- In the name of making money, I quashed my creative side. Or rather, I shunted it into a variety of ill-fitting jobs. Transmuting my writing ability into social media, email campaigns, and other marketing initiatives seemed smart, practical, and do-able. Never mind that I’d never taken a marketing class in my life, or that math was my kryptonite. I learned how to do these jobs while on the job, but I always felt like a phony, a fraud. I could never say with certainty why a campaign earned the results it did, whether it was a positive or negative outcome. As a result, I never felt comfortable or confident in the workplace.
This recipe was catastrophic for my identity. It’s obvious, in hindsight. But I didn’t figure it out until May of this year. And by “figure it out”, I mean someone else figured it out for me.
In a professional “Eat, Pray, Love” sort of move, I had hired a life coach. She was like Dumbledore meets Leslie Knope, and she knew exactly what was wrong within five minutes of meeting me.
“You’re an artist, and you’ve suppressed your creativity for years. But what is it you want to do?” she asked me, during what I jokingly called my “spirit quest”, aka a three hour session on a sunny day in Bryant Park.
“I want to write,” I replied. “It’s all I’ve ever really been good at.”
“Great! What do you want to write?”
“… I don’t know.”
“Come with me.”
She marched me across the street, to a bookstore. She bought me a copy of “The Artist’s Way.” Then she sent me on my way–pun intended.
“Call me when you’ve written your first book. We’ll go from there.”
Then she disappeared into the shimmery heat of Midtown.
I didn’t know what I was going to write when I got home that day. I didn’t know in the weeks that followed, either. I read “The Artist’s Way”, I completed the exercises. Little by little, lightning bolts of ideas began to strike. Ideas for articles, short stories, and yes, books.
If I hadn’t lost my job –oh yes, I got the boot right before I hired my life coach– then I probably wouldn’t be sitting here, on my couch in Brooklyn. It’s my office most days. I write a little of everything. Quizzes, viral news, and lately, some interviews and reported pieces for larger outlets. (I’d share links if I could. I’m waiting for at least three stories to be published, at present.) I’m applying to grad school, to obtain my master’s in journalism. Things are happening, movement is occurring. I’m eyeing reporting jobs right now. It all feels good.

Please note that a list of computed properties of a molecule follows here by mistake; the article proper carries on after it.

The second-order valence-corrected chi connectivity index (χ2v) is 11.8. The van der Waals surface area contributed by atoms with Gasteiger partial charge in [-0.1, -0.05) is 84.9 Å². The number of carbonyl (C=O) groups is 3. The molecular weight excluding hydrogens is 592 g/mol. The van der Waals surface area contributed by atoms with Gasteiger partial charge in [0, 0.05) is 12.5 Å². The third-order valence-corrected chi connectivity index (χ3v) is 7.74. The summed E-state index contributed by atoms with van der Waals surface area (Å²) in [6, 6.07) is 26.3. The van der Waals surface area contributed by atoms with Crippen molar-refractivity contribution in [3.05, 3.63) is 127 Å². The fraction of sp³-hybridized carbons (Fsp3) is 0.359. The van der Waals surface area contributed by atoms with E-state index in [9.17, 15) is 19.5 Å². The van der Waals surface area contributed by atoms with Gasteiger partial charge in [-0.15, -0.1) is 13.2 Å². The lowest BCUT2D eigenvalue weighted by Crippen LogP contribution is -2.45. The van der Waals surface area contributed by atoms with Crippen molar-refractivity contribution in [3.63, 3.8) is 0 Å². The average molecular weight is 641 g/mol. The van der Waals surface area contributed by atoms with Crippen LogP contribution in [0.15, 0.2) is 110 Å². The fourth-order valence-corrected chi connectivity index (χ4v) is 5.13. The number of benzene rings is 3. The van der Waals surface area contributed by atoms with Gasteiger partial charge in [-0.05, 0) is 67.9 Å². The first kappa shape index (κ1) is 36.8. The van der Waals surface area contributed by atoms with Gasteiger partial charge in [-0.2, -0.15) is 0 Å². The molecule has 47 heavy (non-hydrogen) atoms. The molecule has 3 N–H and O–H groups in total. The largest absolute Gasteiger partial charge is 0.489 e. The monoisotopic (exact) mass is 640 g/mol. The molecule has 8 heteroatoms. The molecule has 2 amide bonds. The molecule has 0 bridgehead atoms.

Middle of the night panic attacks are no more. I still get anxious, but my death isn’t a constantly-impending doom, hanging all over me like a skeezy dudebro at the bar.
I don’t know where I’m going, precisely, but it’s in the general vicinity of correct.
In astrology, the return of Saturn is a “phenomenon thought to occur when the planet Saturn returns to the same point in the sky it was in when you were born. These “returns” signify a person’s transition into a new stage of life… It can be a two-year period of hard work, paying dues and figuring out what we want to do with our lives for the next 28 years or so.”
Essentially, around your 28th to 30th birthday, Saturn’s return causes a period of turmoil and change in your life. Because you’re literally figuring out what you’re going to do with yourself: geographically, emotionally, spiritually, and yes, professionally.
Or, as I like to think of it, a giant cosmic bear trap.
A bear trap that makes you a stronger, smarter, confident, and well-rounded human, once it releases you from its rusty, soul-sucking jaws.
If there’s a lesson to be learned from all of this, a tidy sound bite to wrap up eight years of the deepest, darkest winter of my spiritual discontent, it’d be this:
…actually, I don’t know. My only advice is trite and cliché: Be Yourself. Don’t Give Up. Reach For The Stars.
But underneath the cloying sweetness of those office motivational poster phrases is a fundamental truth.
You only get one shot on this rock hurtling through an ever-expanding universe.
Don’t waste it.